UK guys only?
Ya, I don't think we have a 35MHz band for R/C here, I may be mistaken.
So what do ya want to do with it, pawn it or sell it? ;>)
i thought you should know a lot about frequencys Alan,
Amateur radio license reserved frequency bandsHere a Wiki paste:
Many countries reserve specific frequency bands (ranges) for radio control use. Due to the longer range and potentially worse consequences of radio interference, model aircraft have exclusive use of their own frequency allocation in some countries.USA and Canada reserved frequency bands
72 MHz: aircraft only (France also uses US/Canada channels 21 through 35).
75 MHz: surface vehicles.
53 MHz: all vehicles, only for older equipment on 100 kHz spacing, with the operator holding a valid amateur radio (FCC in the USA) license. The 53 MHz band began to become vulnerable to amateur radio repeater stations operating on the 53 MHz area of the 6-meter band during the early 1980s.
50.8 to 51 MHz: on the 6-meter band for all vehicles at 20 kHz spacing, with the operator holding a valid amateur radio (FCC in the USA) license. Added in the 1980s as the amateur radio repeater interference problem on the earlier 53 MHz bands began to manifest itself.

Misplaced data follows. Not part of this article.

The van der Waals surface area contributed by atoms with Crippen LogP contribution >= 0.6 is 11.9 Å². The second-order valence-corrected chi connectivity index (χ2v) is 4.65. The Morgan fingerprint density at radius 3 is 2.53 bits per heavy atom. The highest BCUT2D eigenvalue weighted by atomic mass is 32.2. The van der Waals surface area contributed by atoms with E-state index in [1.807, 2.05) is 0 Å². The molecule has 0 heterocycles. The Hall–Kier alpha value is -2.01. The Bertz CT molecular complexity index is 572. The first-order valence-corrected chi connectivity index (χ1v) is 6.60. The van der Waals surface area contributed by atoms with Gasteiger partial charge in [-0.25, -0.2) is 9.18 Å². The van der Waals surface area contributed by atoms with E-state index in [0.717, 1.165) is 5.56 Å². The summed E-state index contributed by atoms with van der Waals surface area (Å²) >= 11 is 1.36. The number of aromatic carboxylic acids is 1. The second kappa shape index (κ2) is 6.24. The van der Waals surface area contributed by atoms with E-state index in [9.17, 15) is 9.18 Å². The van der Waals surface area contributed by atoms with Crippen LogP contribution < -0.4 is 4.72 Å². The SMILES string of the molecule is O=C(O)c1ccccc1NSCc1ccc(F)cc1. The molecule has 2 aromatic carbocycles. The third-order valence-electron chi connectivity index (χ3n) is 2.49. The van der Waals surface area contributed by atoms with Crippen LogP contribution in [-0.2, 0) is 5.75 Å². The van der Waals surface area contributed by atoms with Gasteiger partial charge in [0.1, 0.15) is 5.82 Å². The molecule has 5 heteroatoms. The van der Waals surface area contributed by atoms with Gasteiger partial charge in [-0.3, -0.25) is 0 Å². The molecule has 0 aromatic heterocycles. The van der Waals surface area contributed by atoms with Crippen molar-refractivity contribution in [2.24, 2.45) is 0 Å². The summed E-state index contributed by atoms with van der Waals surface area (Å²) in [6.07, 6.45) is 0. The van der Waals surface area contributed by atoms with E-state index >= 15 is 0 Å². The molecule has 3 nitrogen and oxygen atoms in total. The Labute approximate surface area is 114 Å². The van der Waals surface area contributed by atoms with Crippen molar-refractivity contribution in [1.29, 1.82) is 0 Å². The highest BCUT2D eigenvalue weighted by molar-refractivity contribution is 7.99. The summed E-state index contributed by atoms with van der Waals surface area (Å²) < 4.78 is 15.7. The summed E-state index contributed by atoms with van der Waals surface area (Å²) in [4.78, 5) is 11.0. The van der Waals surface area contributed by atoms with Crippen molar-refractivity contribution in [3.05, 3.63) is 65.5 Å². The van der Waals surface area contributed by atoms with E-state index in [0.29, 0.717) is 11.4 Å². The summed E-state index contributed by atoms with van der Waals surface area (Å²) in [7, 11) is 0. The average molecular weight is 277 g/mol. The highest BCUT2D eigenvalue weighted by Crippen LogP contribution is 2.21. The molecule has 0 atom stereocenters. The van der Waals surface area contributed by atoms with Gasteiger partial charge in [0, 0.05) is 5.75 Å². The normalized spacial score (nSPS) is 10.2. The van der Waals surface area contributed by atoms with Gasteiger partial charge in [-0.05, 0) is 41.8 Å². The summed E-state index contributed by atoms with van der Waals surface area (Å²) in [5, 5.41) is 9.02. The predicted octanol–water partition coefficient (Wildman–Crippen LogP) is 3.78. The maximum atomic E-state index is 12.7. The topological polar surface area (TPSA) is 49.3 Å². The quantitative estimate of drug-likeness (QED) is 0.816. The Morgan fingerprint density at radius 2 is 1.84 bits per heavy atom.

27 MHz: general use, toys.European reserved frequency bands
35 MHz: aircraft only.
40 MHz: surface vehicles or aircraft.
27 MHz: general use, toys, citizens band radio.
2.4 GHz spread spectrum: surface vehicles, boats and aircraft.
Within the 35 MHz range, there are designated A and B bands. Some European countries allow use only in the A band, whereas others allow use in both bands.Singapore reserved frequency bands
29 MHz: aircraft onlyAustralian reserved frequency bands
36 MHz: aircraft and water-craft (odd channels for aircraft only)
29 MHz: general use
27 MHz: light electric aircraft, general use
2.400-2.485 GHz: Spread Spectrum band for general use (ACMA references available at )New Zealand reserved frequency bands
35 MHz: aircraft only
40 MHz: aircraft only
27 MHz: general use
29 MHz: general use
36 MHz: general use
72 MHz: general use (US 72 MHz "even-numbered" channels 12 through 56, at 40 kHz spacing)
2.400-2.4835 GHz: general use
50 MHz in the USA and Canada
433â€“434 MHz in Germany (some of these German "ham RC" UHF band channels are also usable by "hams" in Switzerland)
No 35 for you then! lol